I. Guaranteed Rate's Motion to Alter or Amend Judgment on Count I (RICO)
Count I of Guaranteed Rate's Amended Complaint alleged RICO violations against the following defendants: Robert D. Lattas; Lattas Law, LLC d/b/a Law Offices of Robert D. Lattas; 13th & State, LLC; RJE Investments, LLC; Richard Borkowski; John Borkowski; Edward Borkowski; and Warren Barr (collectively, "the RICO Defendants"). The Court found that Guaranteed Rate's Amended Complaint failed to allege the existence of a RICO enterprise or a pattern of racketeering activity and thus failed to state a RICO claim upon which relief could be granted.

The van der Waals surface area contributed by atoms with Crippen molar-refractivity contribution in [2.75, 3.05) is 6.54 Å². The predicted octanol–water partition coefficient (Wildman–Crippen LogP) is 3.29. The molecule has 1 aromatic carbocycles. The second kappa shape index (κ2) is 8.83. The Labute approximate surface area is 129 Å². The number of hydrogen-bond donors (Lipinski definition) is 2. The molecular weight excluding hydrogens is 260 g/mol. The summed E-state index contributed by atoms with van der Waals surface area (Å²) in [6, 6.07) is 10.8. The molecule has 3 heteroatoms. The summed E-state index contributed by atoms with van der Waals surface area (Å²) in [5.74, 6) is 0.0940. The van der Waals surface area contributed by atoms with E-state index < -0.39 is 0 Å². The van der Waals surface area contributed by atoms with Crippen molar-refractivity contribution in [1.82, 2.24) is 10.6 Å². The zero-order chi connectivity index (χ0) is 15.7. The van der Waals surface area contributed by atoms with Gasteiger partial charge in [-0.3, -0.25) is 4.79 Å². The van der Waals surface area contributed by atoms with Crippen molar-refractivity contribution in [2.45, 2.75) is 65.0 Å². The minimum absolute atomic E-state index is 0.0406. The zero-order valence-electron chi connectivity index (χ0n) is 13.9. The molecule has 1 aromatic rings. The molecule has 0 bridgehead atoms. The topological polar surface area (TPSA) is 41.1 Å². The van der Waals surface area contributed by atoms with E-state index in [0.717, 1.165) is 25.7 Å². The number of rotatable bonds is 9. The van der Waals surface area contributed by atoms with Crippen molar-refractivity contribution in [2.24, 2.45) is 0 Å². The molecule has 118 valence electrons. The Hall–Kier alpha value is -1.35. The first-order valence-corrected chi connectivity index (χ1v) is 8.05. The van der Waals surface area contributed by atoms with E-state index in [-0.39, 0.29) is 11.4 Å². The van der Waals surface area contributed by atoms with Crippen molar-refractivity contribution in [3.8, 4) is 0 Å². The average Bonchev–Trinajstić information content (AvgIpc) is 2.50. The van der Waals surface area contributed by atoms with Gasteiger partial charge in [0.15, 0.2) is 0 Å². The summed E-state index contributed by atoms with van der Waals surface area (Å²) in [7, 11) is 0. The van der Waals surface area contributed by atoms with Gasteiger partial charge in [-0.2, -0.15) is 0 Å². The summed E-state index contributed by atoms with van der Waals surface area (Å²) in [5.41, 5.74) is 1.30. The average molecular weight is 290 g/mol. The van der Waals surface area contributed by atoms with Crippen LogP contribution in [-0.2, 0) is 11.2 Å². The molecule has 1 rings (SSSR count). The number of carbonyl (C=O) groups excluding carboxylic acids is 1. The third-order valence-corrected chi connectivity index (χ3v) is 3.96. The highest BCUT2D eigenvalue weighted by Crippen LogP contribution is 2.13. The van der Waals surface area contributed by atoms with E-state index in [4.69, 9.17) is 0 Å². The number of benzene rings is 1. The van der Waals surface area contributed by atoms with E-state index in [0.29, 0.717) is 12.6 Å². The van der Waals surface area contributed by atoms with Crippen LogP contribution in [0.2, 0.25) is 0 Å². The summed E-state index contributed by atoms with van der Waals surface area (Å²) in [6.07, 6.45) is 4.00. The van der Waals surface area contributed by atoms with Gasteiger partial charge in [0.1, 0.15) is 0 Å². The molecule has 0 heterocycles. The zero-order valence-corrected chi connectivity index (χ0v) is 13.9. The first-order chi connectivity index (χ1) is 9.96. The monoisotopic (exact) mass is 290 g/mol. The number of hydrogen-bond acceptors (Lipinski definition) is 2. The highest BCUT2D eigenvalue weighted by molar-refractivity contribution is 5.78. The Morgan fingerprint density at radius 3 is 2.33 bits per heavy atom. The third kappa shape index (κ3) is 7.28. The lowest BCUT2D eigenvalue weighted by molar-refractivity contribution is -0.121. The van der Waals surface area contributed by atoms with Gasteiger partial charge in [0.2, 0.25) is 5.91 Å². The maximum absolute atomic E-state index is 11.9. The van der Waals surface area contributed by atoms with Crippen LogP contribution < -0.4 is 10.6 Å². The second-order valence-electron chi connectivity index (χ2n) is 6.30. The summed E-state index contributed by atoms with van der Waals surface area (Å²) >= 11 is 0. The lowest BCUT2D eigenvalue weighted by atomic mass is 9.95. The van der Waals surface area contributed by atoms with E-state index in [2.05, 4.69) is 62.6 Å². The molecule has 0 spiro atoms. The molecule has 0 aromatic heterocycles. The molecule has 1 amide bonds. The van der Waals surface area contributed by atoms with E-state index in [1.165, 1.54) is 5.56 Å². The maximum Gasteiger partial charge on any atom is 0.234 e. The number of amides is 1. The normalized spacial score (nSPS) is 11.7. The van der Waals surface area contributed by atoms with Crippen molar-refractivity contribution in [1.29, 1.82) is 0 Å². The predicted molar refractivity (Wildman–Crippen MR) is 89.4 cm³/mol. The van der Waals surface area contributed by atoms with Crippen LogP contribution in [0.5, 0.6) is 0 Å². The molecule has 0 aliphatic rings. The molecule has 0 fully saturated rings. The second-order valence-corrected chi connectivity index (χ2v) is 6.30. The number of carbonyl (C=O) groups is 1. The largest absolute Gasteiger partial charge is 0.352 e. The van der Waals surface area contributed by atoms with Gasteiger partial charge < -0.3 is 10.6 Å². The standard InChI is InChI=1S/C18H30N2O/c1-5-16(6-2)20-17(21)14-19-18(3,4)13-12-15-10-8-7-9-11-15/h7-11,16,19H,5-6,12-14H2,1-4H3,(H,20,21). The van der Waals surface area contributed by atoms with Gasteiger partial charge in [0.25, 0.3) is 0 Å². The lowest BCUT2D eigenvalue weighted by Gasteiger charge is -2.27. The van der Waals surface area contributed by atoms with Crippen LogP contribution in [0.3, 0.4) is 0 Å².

Guaranteed Rate states in its Motion that on October 25, 2012, it received from Defendant James Carrol 7, 399 individual documents pertaining to the Development and 6.75 gigabytes of electronically stored information composed of 9, 775 individual files. (Cunningham Decl. ¶ 3, Ex. 1.) These documents, according to Guaranteed Rate, cover the time period from 2005 through October 2012 and consist of contracts, e-mails, marketing materials, spreadsheets, tax information, and financial information for Defendants 13th & State, Renaissant Development Group, LLC, Renaissant Management Group, Inc. and other entities used by certain individual defendants during the last seven years. ( Id. ¶ 4.) Guaranteed Rate states it began review of the materials immediately upon receipt but was not able to complete its review and assess the new evidence prior to this Court's ruling on the pending motions to dismiss due to the number of files and documents and the intricacy, complexity, and relationship of the transactions. ( Id. ¶ 5.) Guaranteed Rate states that it in fact has still not completed its review of the October 25 document production and has continued to review the documents after the Court's December 12, 2012 ruling. ( Id. ¶¶ 5-6.) Guaranteed Rate maintains that evidence contained within these documents will allow it to cure the deficiencies noted in its Amended Complaint.